The International Trade Commission (ITC) has issued its report entitled Use of the “First Sale Rule” for Customs Valuation of U.S. Imports.

From August 20, 2008 to August 19, 2009, importers were required to provide a declaration to U.S. Customs and Border Protection when the transaction value of the imported merchandise is determined on the basis of the “first or earlier sale” of goods (i.e. first cost), This declaration was required when there was more than one sale for export to the U.S., and the first cost values were being used to determine the value for duty.

The following are highlights of the report:

• Over the 12-month period investigated, from September 1, 2008, to August 31, 2009, a total of 23,520 unique importing entities reported using the “first sale rule.” These account for 8.5% of all U.S. importing entities.

• Of the $1.63 trillion in total U.S. imports over the period, $38.5 billion was imported using the “first sale rule,” or about 2.4% of total U.S. imports. Another indication of frequency is that importing entities used the “first sale rule” on average in 2.9 different months during the year, although no information is available on the average number of shipments imported using the rule.

• “First sale” use is not always associated with high tariffs. For example, importers reported using “first sale” when no duties would ordinarily be paid. These include approximately $8.1 billion of imports from Canada, Mexico, and the U.S. Virgin Islands, accounting for 21% of all “first sale” imports. There are also numerous cases of “first sale” use for products that are unconditionally free of duty from all countries with normal trade relations status. It is unclear how or why “first sale” is being used in these instances. Although no data are available on the total number of pre-import transactions, it is possible that some importers may have reported “first sale” use in situations where there was only a single sale.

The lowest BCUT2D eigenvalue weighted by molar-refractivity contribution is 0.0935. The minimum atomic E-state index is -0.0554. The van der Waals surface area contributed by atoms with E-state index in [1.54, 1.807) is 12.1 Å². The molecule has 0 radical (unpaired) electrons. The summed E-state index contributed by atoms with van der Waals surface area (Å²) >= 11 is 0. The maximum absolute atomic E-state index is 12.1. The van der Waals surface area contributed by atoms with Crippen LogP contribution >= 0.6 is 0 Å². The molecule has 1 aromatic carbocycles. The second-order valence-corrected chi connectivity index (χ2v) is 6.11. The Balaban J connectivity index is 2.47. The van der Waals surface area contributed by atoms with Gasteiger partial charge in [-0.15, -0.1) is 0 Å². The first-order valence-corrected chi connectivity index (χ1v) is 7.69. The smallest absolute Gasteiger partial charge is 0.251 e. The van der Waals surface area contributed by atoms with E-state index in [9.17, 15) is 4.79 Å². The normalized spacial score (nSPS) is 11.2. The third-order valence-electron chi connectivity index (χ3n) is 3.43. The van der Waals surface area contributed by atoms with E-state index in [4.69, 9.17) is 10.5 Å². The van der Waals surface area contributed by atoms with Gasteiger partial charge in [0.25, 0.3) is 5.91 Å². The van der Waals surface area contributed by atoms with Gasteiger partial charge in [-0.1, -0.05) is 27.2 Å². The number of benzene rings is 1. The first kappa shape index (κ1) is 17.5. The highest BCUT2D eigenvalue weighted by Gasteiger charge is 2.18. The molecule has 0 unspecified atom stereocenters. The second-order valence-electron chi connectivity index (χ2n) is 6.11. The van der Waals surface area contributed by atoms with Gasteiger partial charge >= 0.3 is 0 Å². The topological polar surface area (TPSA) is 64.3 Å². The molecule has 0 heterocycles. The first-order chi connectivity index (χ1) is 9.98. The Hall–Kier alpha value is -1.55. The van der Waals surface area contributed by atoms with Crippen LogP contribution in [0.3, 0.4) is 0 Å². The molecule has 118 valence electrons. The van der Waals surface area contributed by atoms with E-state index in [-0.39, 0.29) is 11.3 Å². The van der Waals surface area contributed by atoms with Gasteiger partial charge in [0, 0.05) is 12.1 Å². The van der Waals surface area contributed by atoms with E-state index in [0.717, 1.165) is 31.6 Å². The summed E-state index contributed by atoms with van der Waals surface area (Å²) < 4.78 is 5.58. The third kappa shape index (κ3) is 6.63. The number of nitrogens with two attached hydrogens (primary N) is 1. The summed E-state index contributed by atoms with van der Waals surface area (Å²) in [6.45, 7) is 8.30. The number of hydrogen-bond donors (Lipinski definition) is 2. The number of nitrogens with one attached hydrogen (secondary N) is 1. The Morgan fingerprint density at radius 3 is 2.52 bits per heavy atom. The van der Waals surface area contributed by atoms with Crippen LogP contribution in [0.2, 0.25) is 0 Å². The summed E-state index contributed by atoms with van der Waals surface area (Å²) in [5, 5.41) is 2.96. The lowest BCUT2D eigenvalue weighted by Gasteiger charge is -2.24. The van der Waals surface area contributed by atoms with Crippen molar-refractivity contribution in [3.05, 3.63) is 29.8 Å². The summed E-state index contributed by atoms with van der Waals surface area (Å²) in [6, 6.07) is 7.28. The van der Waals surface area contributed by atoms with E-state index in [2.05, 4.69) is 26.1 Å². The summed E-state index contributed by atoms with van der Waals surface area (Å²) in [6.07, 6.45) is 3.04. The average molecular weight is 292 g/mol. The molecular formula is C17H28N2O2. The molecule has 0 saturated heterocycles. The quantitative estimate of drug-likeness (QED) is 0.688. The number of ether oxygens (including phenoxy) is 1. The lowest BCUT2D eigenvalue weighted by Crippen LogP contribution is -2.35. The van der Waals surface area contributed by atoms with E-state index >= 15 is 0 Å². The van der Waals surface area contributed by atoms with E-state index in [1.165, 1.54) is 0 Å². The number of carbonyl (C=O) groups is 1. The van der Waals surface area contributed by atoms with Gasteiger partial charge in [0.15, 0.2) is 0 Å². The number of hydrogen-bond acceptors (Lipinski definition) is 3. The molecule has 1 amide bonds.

• ITC estimated that $1.411 trillion of U.S. imports used the transaction value method one of several methods of valuing imports from September 1, 2008, to August 31, 2009. CBP estimated that this method is used to value approximately 86.4% of total U.S. imports. The transaction value method is based on the price actually paid or payable by a buyer for a good, plus adjustments for certain fees such as commissions, packing, royalties, and licensing fees. “First sale” use is only allowed when the transaction value method is the method of customs valuation appropriate to an importation.

Congress has directed CBP to postpone any action on the First Sale Rule until at least January 1, 2011.

The current interpretation of the “first sale” rule allows importers to use the price paid by the intermediary (sometimes referred to as middleman) to a foreign manufacturer (the first sale) as the basis for transaction value. In 2008 CBP proposed that the price paid by the buyer in the U.S. to the foreign supplier form the basis for valuation in a series of sales importation scenario.

The ITC report (Publication 4121, dated December 2009) is available at: